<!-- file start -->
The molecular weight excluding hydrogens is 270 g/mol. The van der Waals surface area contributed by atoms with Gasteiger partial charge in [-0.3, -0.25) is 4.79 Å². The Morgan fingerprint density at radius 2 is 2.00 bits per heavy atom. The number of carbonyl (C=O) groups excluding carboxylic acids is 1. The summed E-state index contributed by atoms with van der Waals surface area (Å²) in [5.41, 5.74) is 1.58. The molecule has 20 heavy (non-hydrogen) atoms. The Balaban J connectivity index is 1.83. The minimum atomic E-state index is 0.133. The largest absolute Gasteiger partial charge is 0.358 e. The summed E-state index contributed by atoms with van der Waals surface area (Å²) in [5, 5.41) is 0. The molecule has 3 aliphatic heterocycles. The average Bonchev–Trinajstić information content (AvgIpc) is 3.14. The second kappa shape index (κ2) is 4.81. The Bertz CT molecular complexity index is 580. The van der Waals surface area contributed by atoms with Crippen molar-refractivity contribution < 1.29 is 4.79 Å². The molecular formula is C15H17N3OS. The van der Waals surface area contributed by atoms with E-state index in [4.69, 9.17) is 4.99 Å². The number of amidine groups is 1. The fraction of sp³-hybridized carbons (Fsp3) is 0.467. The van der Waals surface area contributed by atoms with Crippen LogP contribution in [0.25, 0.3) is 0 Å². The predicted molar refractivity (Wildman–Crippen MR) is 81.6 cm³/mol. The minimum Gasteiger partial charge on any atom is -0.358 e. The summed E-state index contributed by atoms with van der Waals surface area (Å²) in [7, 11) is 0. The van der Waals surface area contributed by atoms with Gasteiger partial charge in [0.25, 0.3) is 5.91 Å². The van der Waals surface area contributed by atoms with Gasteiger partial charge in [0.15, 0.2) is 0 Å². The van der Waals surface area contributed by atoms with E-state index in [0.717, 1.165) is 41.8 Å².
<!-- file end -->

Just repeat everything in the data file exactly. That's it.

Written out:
The molecular weight excluding hydrogens is 270 g/mol. The van der Waals surface area contributed by atoms with Gasteiger partial charge in [-0.3, -0.25) is 4.79 Å². The Morgan fingerprint density at radius 2 is 2.00 bits per heavy atom. The number of carbonyl (C=O) groups excluding carboxylic acids is 1. The summed E-state index contributed by atoms with van der Waals surface area (Å²) in [5.41, 5.74) is 1.58. The molecule has 20 heavy (non-hydrogen) atoms. The Balaban J connectivity index is 1.83. The minimum atomic E-state index is 0.133. The largest absolute Gasteiger partial charge is 0.358 e. The summed E-state index contributed by atoms with van der Waals surface area (Å²) in [5, 5.41) is 0. The molecule has 3 aliphatic heterocycles. The average Bonchev–Trinajstić information content (AvgIpc) is 3.14. The second kappa shape index (κ2) is 4.81. The Bertz CT molecular complexity index is 580. The van der Waals surface area contributed by atoms with Crippen molar-refractivity contribution < 1.29 is 4.79 Å². The molecular formula is C15H17N3OS. The van der Waals surface area contributed by atoms with E-state index in [4.69, 9.17) is 4.99 Å². The number of amidine groups is 1. The fraction of sp³-hybridized carbons (Fsp3) is 0.467. The van der Waals surface area contributed by atoms with Crippen LogP contribution in [0.25, 0.3) is 0 Å². The predicted molar refractivity (Wildman–Crippen MR) is 81.6 cm³/mol. The minimum Gasteiger partial charge on any atom is -0.358 e. The summed E-state index contributed by atoms with van der Waals surface area (Å²) in [7, 11) is 0. The van der Waals surface area contributed by atoms with Gasteiger partial charge in [0.25, 0.3) is 5.91 Å². The van der Waals surface area contributed by atoms with Gasteiger partial charge in [0.15, 0.2) is 0 Å². The van der Waals surface area contributed by atoms with E-state index in [0.717, 1.165) is 41.8 Å².